Unprotected Tenants Threatened by a Protected Building

Piše: Marin Bakić

The residents of the Drašković Palace in Karlovac – a building protected as cultural heritage that was already decayed – fear that their roofs will completely cave in after the earthquake

This post is also available in: Hrvatski (Croatian)

“The last time we were photographed, in bad weather, my grandson, who is now twelve, was little – I held him in my arms,” Ana Milašinović from Karlovac explains why she is in no mood for photos while showing us her house in the city center. The house is a cultural monument – established in documents, in literature from the fields of history and art history and in collective memory – that is on the verge of crumbling down on the tenants’ heads.

The tenants of the Drašković Palace warned back in 2010 about the decaying of the building and the inaction of the City, the owner of half of the building, in helping them restore it, photo: Kristina Stedul Fabac, PIXSELL

Although a quick inspection found it temporarily unfit for habitation, the tenants have not left it because they have no alternative.

The recent earthquakes additionally shook the already decaying building – bricks and roof tiles fell out, firefighters had to remove chimneys, and the tenants say that water now comes through them into the building. “One more earthquake and – I am gone,” says Danica Kern, who lives in the attic apartment of this building in Radićeva Street in Karlovac. The building’s architect was the renowned Bartol Felbinger, the most famous builder of old Zagreb, as the cultural public calls him.

Relevant literature states that the buildings which stand out among his documented and finished works are the building at 15 Jelačić Square (from 1827), the school building at 22 Opatička Street (from 1839) in Zagreb, the municipal hall in Samobor (built between 1824 and 1826) and the additional construction of the spa building in Varaždinske Toplice (in 1820).

A building rich in history and – print

Surviving sources and testimonies tell us that the building has a very rich history. In his book Old Karlovac – Streets, Houses, People from 2010, Radovan Radovinović writes that the building is also connected to some controversies, such as the question of whether the printing house of Ivan Nepomuk Prettner was located there. Referring to some contradictory sources – seeing that on February 17, 1847, Prettner stated in the newspaper Pilger that his bookstore was in Reichertzer’s house “in der Hauptstrasse” – Radovinović states that the bookstore could have been in this or the adjacent house, which was at the time also Reichertzer’s.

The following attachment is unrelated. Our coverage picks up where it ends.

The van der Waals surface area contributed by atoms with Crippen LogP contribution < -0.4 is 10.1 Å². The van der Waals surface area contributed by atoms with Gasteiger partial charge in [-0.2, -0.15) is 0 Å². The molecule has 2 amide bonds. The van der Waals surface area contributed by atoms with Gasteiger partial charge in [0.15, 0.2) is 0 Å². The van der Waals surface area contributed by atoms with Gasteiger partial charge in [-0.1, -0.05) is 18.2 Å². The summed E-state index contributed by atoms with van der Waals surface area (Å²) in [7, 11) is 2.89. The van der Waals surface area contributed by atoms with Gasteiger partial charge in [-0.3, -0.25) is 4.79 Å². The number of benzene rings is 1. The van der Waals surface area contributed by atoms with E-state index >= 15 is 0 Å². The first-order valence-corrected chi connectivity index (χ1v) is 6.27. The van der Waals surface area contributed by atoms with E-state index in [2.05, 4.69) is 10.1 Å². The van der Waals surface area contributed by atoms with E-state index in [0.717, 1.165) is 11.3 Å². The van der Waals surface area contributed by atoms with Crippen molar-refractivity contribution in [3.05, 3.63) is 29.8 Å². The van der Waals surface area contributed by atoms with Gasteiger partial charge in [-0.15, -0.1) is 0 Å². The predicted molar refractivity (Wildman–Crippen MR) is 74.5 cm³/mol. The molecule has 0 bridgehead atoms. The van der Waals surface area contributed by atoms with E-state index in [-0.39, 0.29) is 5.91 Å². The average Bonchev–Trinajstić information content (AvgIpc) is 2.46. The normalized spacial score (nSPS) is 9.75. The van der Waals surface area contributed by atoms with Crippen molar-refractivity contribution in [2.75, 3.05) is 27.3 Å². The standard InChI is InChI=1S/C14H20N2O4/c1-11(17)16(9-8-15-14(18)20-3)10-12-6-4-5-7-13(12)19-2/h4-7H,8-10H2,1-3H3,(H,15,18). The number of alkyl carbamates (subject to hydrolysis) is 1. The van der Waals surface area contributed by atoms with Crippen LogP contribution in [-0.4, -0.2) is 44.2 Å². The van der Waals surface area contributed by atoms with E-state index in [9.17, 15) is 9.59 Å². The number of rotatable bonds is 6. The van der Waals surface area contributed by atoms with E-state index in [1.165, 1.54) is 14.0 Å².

Drašković Palace, photo: Marin Bakić

“Prettner’s printing house printed orders, regulations, prayer books, books, and, for a time from 1848, banknotes. In 1823 it printed the first book in the Croatian language, Almanah ilirski (The Illyrian Almanac) by Juraj Matija Šporer, followed by Dissertation by count Janko Drašković in 1832, The Topography of Karlovac Military Frontier by Franjo Julije Fras in 1835, Domorodna poviest by Dragojla Jarnević in 1843 and the text Hervati Magjarom by Ivan Mažuranić in 1848. From 1841 to 1848 it printed and published the German-language newspaper Der Pilger, which frequently published poems and various announcements and notices in Croatian, then Karlovački viestnik and between 1884 and 1888 Svjetlo, whose chief editor was Dušan Lopašić,” Biserka Fabac lists the most important printed works in an essay in the internet photo archive of Karlovac „Kafotka“.

The pearl of Karlovac architecture

This house, the Drašković Palace, is considered the most significant classicist building in Karlovac. “It is a representative and one of the most beautiful examples of classicism in the architecture of Karlovac, with a front of harmonious proportions divided by characteristic lunettes, owned by notable historical figures and, later, by citizens of Karlovac,” states the state registry of cultural heritage where this building is registered. Precisely – a protected house threatens unprotected residents.

Drašković Palace , photo: Marin Bakić

“With the growth of population and new changes in the urban plan, such as laying new communication paths, the Karlovac fortress slowly begins the process of change, but without disturbing the height balance of the city’s buildings. Until the middle of the century, one-storey houses in the classicist and Biedermeier styles with simple, articulated facades were built; among them house Drašković especially stands out. The first changes that heralded the disruption of the harmony of the old town and its gradual disintegration came in the middle and especially at the end of the 19th century. One of the important changes of the second half of the century was the laying of the railway line. Commerce, which until then depended solely on the Kupa waterway and the roads, switches to a faster and cheaper means of transport. The traditional trade route, needing to adapt, slowly dwindles. Karlovac remained an important trade center for the wider region, especially due to its many trade fairs, but gradually it turned more and more towards industry, which became the backbone of the economic development of Karlovac in the 20th century,” art historian Matej Mihalić explains the context of building in that period in his master’s thesis New Spatial Identity of Karlovac, defended in 2018 at University of Zagreb’s Faculty of Humanities and Social Sciences.

The City of Karlovac makes promises, but behind closed doors